What’s The Difference Between Muay Thai And Kickboxing?

Difference Between Muay Thai and Kickboxing

While many people use these two terms interchangeably, there is a difference between Muay Thai and kickboxing. Muay Thai wasn’t originally a sport, but a technique taught to soldiers to used if disarmed. It was called muay boran, meaning ancient boxing. It evolved and developed into a sport and was often used in fights by both the general population and soldiers. The Thai royalty changed the sport by modernizing the rules and teaching techniques over 200 years ago. Kickboxing, on the other hand, is a generalized term for fighting that uses kicking as part of the method of subduing an opponent.

You have an eight-point system with Muay Thai.

In kickboxing you use fists and feet to win your fight, which gives you four points of contact with your opponent. In Muay Thai, you use an eight-point system that includes the feet and fist, but also uses knees and elbows to strike. If you were to use knees and elbows in a kickboxing match, you might end up being disqualified.

You can attack below the waist in Muay Thai.

While no sport kickboxing sport, including Muay Thai, allows groin strikes, in Muay Thai you can kick or strike below the waist, which includes shin kicks. That’s one reason Muay Thai is considered better as a method of self-defense. It allows more moves to protect yourself. It’s also a reason that most people enroll in kickboxing classes to participate in the sport.

You can clinch and grapple in Muay Thai.

There’s a difference in the type of kicking used in Muay Thai, with many of the kicks getting power from the hip area and using the legs like a bat to inflict pain and injury on the opponent. The more exotic kicks used in other martial arts forms, such as spinning kicks, are seldom used in Muay Thai matches. Grappling and clinching are allowed in Muay Thai. For these reasons and several others, Muay Thai is considered a more complete fighting art.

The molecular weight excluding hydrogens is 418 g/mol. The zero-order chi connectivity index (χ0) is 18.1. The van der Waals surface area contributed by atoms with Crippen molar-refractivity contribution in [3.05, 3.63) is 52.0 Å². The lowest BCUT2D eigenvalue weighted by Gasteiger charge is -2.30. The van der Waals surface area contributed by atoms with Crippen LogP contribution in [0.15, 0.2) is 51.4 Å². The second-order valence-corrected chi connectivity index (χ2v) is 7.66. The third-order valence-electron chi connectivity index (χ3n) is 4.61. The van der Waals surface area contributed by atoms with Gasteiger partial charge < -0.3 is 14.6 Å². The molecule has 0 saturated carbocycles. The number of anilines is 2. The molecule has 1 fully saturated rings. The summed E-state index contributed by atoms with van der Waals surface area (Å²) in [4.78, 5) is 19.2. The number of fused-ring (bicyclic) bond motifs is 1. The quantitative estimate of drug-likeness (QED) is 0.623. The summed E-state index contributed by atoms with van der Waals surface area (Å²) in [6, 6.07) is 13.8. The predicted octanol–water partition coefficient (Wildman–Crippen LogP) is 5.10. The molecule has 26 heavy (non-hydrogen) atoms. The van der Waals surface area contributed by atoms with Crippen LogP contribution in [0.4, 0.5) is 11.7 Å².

Because of the differences between Muay Thai and American kickboxing, it’s easier for someone trained in Muay Thai to do well in kickboxing, but the reverse is not true for the trained kick boxer.

There are many different types of kickboxing. In a broad sense, Muay Thai is kickboxing but not all kickboxing is Muay Thai.

In Muay Thai, fighters shin-check kicks but seldom do in kickboxing. In fact, in Muay Thai checking a kick is important to the score.

The pace of a Muay Thai match is often slower and more patient than that of a kickboxing match, but both are equally draining.

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